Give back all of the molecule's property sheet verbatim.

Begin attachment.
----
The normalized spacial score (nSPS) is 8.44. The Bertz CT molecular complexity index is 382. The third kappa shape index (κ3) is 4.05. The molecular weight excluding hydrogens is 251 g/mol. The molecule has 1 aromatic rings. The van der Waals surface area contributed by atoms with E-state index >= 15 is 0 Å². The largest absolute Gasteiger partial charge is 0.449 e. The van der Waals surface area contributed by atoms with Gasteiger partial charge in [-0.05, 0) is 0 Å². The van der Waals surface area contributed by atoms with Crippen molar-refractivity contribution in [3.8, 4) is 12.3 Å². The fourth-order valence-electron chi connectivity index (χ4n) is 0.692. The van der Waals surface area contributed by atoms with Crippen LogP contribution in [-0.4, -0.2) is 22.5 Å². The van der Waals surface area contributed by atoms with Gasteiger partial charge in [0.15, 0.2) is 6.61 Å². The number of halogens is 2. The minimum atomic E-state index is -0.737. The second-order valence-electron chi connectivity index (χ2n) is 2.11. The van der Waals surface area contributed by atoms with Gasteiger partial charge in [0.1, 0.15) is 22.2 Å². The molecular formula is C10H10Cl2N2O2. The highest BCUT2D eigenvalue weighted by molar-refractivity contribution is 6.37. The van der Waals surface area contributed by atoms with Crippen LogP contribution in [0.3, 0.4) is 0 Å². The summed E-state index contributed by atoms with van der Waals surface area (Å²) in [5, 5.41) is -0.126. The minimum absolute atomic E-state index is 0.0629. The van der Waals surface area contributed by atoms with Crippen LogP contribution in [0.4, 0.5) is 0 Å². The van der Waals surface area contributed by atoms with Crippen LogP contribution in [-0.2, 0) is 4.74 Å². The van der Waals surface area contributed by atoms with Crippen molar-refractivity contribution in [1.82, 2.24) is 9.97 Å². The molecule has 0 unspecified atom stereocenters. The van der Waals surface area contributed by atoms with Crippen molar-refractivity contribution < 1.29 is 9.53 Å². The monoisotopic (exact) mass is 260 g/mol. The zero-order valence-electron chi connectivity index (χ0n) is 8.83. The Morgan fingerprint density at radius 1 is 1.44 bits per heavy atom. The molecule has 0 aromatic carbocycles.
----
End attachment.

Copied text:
The normalized spacial score (nSPS) is 8.44. The Bertz CT molecular complexity index is 382. The third kappa shape index (κ3) is 4.05. The molecular weight excluding hydrogens is 251 g/mol. The molecule has 1 aromatic rings. The van der Waals surface area contributed by atoms with E-state index >= 15 is 0 Å². The largest absolute Gasteiger partial charge is 0.449 e. The van der Waals surface area contributed by atoms with Gasteiger partial charge in [-0.05, 0) is 0 Å². The van der Waals surface area contributed by atoms with Crippen molar-refractivity contribution in [3.8, 4) is 12.3 Å². The fourth-order valence-electron chi connectivity index (χ4n) is 0.692. The van der Waals surface area contributed by atoms with Crippen LogP contribution in [-0.4, -0.2) is 22.5 Å². The van der Waals surface area contributed by atoms with Gasteiger partial charge in [0.15, 0.2) is 6.61 Å². The number of halogens is 2. The minimum atomic E-state index is -0.737. The second-order valence-electron chi connectivity index (χ2n) is 2.11. The van der Waals surface area contributed by atoms with Gasteiger partial charge in [0.1, 0.15) is 22.2 Å². The molecular formula is C10H10Cl2N2O2. The highest BCUT2D eigenvalue weighted by molar-refractivity contribution is 6.37. The van der Waals surface area contributed by atoms with Crippen LogP contribution in [0.3, 0.4) is 0 Å². The summed E-state index contributed by atoms with van der Waals surface area (Å²) in [5, 5.41) is -0.126. The minimum absolute atomic E-state index is 0.0629. The van der Waals surface area contributed by atoms with Crippen LogP contribution in [0.4, 0.5) is 0 Å². The van der Waals surface area contributed by atoms with Crippen LogP contribution in [-0.2, 0) is 4.74 Å². The van der Waals surface area contributed by atoms with Crippen molar-refractivity contribution in [1.82, 2.24) is 9.97 Å². The molecule has 0 unspecified atom stereocenters. The van der Waals surface area contributed by atoms with Crippen molar-refractivity contribution < 1.29 is 9.53 Å². The monoisotopic (exact) mass is 260 g/mol. The zero-order valence-electron chi connectivity index (χ0n) is 8.83. The Morgan fingerprint density at radius 1 is 1.44 bits per heavy atom. The molecule has 0 aromatic carbocycles.